This is the story of the infamous Bonnot Gang: the most notorious French anarchists ever, and the inventors of the motorized get-away. It is the story of how the anarchist taste for illegality developed into illegalism - the theory that theft is liberating. And how a number of young anarchists met in Paris in the years before the first world war, determined to live their lives to the full, regardless of the inevitable - and tragic - consequences.
On June 1st 1985, a convoy of new travellers, peace protestors, green activists and festival-goers set off from Savernake Forest in Wiltshire to establish the 12th annual free festival at Stonehenge. There were around 450 people in total, and they included a number of women and children. They never reached their destination. Eight miles from the Stones they were ambushed, assaulted and arrested with unprecedented brutality by a quasi-military police force.
This week marks the 40th anniversary of 'bloody sunday', when during a civil rights march in Derry, British soldiers opened fire on demonstrators killing thirteen people. Here is the acclaimed 2002 dramatisation of events, starring James Nesbitt. I have not attempted to discuss the events of the day as I could not possibly do them justice. However, if anyone knows of any good texts, please post them.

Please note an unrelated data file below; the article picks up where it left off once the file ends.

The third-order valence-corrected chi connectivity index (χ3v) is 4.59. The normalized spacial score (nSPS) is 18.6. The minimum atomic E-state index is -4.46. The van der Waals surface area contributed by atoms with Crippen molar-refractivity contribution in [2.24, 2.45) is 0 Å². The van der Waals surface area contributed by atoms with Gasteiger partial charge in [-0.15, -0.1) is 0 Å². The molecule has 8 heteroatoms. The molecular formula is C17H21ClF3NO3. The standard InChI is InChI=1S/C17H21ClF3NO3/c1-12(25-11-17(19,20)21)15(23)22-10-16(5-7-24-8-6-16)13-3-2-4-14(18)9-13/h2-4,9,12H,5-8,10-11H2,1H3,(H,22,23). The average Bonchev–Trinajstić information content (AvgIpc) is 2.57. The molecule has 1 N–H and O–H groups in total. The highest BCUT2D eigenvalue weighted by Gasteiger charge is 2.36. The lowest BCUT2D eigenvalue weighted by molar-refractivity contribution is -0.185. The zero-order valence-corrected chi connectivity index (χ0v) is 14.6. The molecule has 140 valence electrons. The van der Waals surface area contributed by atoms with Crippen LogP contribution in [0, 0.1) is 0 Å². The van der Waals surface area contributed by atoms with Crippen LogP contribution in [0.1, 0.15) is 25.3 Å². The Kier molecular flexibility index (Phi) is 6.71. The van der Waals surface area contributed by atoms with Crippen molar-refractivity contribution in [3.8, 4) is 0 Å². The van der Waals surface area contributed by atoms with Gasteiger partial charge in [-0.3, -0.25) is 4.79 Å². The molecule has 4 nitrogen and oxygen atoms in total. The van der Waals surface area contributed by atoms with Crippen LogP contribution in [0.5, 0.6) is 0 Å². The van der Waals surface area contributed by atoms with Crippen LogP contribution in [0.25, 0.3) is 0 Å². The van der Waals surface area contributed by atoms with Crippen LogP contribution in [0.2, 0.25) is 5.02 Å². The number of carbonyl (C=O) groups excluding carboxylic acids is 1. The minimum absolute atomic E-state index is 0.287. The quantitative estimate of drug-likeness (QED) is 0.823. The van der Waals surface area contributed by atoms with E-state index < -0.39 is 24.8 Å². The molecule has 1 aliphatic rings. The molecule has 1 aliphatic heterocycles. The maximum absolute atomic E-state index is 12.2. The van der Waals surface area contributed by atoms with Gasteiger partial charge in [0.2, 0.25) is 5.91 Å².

A chronological account of the anti-poll tax demonstration on 31st March 1990, one that contrasts disturbingly with the version presented by television news. Eyewitnesses tell their stories against a backdrop of the day's events as they unfold. Demonstrators' testimonies raise some questions about public order policing, the independence and accountability of the media and the right to demonstrate. Evidence clearly shows elements within the police provoking the riot.